Message from Moscow

In a shocking development, Russian President Vladimir Putin’s hand-picked successor has won election with 70% of the vote.

OK, so much for the sarcasm.  Russia, rich in natural resources, will remain a power to be reckoned with for the years ahead.  How does an informed investor to try to stay on top of what’s happening in the Kremlin?

One of the best ways is a means of communication that dates back almost to the founding of the Soviet Union — shortwave radio.

Time was that Radio Moscow’s English-language service had a unique role — an essential source of information for the U.S. intelligence community that happened to be equally accessible to the armchair Kremlinologist.  And it still is.

When the Soviet Union collapsed (I remember it well, living far from family on Christmas Day 1991, turning on Radio Moscow and hearing an announcer declare “The Soviet Union has ceased to exist” — pretty cool), Radio Moscow was renamed the Voice of Russia.  These days it seems a more low-budget operation — I hear thicker accents and more mangled syntax than I recall in the late 80s and early 90s — but after the Yeltsin years, VOR has without a doubt assumed the role of its predecessor: as a vigorous mouthpiece for the Kremlin.

That’s been in clear evidence the last couple of weeks, as Kosovo declared independence from Serbia — the country Russia has historically seen as a sort of Slavic little brother.  Two weeks ago, VOR ran a report about how Kosovo’s pending secession was warming the hearts of Basques in Spain, Corsicans living under French rule, and a bunch of other European secessionist movements I didn’t even know existed.  The subtext was clear — European governments supporting Kosovar independence had better watch out, lest the secessionist bug spread to their own countries.

The message was hammered home again — with more force — after the actual declaration last week.  A commentary by VOR’s Yevgeny Krishkin approvingly cited an opinion piece by analyst Sergio Romano in Italy’s Corriere della Serra that sees the hand of Washington behind the Kosovar secession [emphasis mine]:

Since the Soviet Union and Yugoslavia collapsed, Washington has been trying to persuade the former republics to join NATO and the European Union.  They need it to threaten Russia’s national interests, and to prevent European members from developing a common European policy, stresses Sergio Romano.  In other words, Kosovo has not been busy setting its own strategic goals.  This is the question of American dominance…

There’s a lot of insight packed into these awkward sentences.  They reinforce what a lonely few U.S. commentators like Pat Buchanan have been warning about — that for all the talk of Putin’s belligerence, Russia feels profoundly threatened by NATO’s expansion onto Russia’s doorstep, indeed into former Soviet territory.  It feeds straight into Russia’s deep-seated historical fear of invasion from its west — attacks by Napoleon and Hitler would probably do that to a people over the course of a couple centuries.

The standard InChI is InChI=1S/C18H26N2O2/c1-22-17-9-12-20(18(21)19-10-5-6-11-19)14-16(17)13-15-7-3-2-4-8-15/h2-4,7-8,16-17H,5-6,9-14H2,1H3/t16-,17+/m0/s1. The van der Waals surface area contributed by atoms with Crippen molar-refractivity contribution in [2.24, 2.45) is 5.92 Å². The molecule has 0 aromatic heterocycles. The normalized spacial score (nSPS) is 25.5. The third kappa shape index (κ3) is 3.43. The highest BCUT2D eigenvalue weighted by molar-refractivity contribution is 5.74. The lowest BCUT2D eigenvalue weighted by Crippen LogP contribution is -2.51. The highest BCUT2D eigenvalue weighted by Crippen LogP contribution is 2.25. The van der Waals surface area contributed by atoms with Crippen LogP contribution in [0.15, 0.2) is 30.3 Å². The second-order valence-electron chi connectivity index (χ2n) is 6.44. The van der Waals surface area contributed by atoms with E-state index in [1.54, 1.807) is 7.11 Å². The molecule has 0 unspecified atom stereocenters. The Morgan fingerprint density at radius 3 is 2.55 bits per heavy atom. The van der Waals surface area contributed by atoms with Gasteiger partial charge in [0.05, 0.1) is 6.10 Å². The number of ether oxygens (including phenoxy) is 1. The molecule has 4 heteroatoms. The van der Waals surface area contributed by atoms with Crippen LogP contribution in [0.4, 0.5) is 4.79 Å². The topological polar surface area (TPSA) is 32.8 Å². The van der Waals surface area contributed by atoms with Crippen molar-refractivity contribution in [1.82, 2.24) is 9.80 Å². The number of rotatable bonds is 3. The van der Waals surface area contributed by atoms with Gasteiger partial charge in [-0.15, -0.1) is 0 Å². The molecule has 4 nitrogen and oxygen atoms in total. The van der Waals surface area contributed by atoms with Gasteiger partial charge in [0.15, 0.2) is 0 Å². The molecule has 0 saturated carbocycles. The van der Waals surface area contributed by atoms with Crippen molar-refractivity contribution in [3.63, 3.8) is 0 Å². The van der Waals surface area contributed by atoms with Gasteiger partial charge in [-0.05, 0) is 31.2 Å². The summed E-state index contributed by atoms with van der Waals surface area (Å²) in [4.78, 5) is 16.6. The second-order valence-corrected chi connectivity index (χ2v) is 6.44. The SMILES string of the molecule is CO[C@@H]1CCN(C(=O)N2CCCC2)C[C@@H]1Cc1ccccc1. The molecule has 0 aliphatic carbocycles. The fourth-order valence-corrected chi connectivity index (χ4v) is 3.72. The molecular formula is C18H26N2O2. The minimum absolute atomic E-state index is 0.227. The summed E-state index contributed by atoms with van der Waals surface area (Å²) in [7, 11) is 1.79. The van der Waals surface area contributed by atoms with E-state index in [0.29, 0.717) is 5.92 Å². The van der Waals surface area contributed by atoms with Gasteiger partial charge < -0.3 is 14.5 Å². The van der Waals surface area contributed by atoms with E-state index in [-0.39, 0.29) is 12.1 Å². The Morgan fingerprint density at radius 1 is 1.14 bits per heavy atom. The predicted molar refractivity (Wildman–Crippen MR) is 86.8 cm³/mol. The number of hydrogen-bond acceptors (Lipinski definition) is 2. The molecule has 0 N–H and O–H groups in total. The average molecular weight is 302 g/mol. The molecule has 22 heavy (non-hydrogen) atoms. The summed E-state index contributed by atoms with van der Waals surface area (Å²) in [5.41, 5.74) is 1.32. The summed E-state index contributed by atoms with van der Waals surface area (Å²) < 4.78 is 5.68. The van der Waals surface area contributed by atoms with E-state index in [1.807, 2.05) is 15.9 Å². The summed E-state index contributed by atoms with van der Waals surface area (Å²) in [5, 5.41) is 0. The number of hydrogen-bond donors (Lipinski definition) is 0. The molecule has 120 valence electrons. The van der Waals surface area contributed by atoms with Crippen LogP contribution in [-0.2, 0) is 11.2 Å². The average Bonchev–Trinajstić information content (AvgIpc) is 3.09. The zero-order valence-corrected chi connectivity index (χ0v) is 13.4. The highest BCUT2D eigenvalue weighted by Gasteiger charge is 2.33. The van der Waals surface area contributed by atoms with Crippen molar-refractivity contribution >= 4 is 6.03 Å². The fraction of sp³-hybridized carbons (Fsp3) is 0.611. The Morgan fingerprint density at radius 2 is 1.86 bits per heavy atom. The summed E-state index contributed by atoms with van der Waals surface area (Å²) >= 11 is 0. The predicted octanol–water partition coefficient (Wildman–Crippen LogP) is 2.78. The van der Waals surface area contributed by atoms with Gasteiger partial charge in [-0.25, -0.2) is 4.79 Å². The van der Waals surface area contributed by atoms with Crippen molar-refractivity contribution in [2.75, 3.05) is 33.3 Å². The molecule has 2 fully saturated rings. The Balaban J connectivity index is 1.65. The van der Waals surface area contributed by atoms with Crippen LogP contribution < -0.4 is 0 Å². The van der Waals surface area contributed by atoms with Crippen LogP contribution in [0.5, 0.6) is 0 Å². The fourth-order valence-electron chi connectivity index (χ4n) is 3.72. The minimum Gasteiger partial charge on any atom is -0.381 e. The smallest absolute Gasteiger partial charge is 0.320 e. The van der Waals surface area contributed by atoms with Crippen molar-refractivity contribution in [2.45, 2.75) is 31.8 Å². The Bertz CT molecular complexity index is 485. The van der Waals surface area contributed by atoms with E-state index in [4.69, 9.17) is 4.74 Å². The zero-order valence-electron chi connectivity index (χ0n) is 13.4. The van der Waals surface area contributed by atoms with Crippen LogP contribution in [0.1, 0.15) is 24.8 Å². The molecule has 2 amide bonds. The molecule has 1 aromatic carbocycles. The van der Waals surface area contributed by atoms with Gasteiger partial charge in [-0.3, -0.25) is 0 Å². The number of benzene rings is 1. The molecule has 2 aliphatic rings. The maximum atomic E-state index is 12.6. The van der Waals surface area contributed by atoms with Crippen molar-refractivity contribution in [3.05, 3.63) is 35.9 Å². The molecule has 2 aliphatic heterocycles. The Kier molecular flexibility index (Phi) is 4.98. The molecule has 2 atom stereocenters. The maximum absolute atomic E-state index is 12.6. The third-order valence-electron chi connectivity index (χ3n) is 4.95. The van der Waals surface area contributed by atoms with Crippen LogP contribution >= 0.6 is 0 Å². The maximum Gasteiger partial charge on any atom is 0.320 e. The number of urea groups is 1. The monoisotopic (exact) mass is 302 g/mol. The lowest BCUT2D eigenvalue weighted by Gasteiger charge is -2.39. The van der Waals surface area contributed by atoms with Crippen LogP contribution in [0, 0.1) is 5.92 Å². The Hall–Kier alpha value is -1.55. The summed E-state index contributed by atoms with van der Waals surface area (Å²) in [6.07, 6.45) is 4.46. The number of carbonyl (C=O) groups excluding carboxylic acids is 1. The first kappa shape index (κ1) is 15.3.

It’s something which a wise U.S. president would do well to keep in mind.  Alas, our current president insists on building an anti-missile system in Poland and the Czech Republic.  And listening to last week’s final Democratic debate offered little reason to believe the opposition party will act any with more prudence.

And so, the wise investor concerned about what’s up in Moscow might consider sinking $150 into a decent portable shortwave radio.  Yes, the Voice of Russia has an English-language website, but trying to navigate it is almost hopeless.   Go straight to the source.

Unfamiliar with shortwave?  Pick up a copy of Passport to World Band Radio, the indispensable guide to both shortwave programming and equipment, and a pleasure to read in its own right.  Want to dip your toe in the water?  Listen to the weekly Shortwave Report podcast.  It’s a half-hour compendium of news and commentary from the major international broadcasters that still transmit in English to North America — VOR, China Radio International, Radio Havana Cuba, and Radio Netherlands.

However you listen, the Voice of Russia will be an important source of insight into the thinking of Mr. Putin and Mr. Medvedev for a long time to come.

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